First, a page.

No such box exists on my mother's computer. As far as I can tell, her version of Safari will only run in 64-bit mode. No other option is available. So, I'm stymied and unable to get her web-cam to show her pretty pictures of a beach in Hawaii. Anybody out there got any suggestions?
(And Justin Long said that things just sorta work on Macs. Yeah, right!)
:: When a half-marathon runs by his house, what's an energetic young dog to do?
:: A while back I posted a video of a space shuttle launch from the vantage point of a solid-fuel rocket booster. Here's a similar video.
It's not that interesting a video for the first minute or two, because of the vantage point of the camera, but then we reach the point (at about the 1:50 mark) where the booster rockets separate and fall back to Earth, and it becomes amazing. You gradually see the second booster recede until it's invisible...and the Earth just circles around lazily, getting bigger all the time...and then the other rocket booster comes back into view. And if you freeze the frame at exactly the 4:28 mark, you can actually see the thrust exhaust contrail making a giant bow all the way from the launch pad to the other booster, still free-falling back to Earth.
The screen goes black at about the 5:38 mark; stick with it, though, because the video switches to the perspective of a different camera at that point. Which camera? Watch!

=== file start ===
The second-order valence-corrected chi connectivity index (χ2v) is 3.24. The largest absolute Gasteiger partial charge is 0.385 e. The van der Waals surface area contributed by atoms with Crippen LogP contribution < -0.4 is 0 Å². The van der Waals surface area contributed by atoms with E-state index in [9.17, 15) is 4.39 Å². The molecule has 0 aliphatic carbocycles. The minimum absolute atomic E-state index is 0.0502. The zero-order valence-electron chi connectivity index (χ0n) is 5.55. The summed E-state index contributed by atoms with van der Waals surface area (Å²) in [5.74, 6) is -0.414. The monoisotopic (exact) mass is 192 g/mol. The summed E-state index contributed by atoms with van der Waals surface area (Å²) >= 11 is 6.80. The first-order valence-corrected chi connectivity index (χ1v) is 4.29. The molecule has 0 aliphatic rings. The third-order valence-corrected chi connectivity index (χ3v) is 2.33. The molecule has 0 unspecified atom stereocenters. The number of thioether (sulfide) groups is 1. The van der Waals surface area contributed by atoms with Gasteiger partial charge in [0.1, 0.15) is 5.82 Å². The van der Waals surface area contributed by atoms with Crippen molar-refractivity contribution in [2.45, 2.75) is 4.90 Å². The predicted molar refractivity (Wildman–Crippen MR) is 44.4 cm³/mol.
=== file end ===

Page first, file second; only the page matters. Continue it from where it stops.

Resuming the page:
:: A Twitter followee of mine posted this: The world's ten geekiest houses. It'll be obvious which is my favorite, but they're all really amazing.
More next week!
I was thinking about the Pirates' 1992 season, which started amazingly -- they charged out of the gate, playing five or six games and then going on a nine-game winning streak -- and ended with the most heartbreaking end to a sporting event in which I had a rooting interest that I've ever seen. Seriously: the Francisco Cabrera hit in the bottom of the ninth in Game Seven of the NLCS that year was more gutwrenching than even Scott Norwood's miss in Super Bowl XXV. While the Bills were on the edge the entire game of that Super Bowl, the Pirates really looked like they were going to break through to the World Series after two consecutive years in which they lost the NLCS. They took a 2-0 lead to the bottom of the ninth, only to see a nightmare of an inning unfold in which the Braves put up three to win the pennant.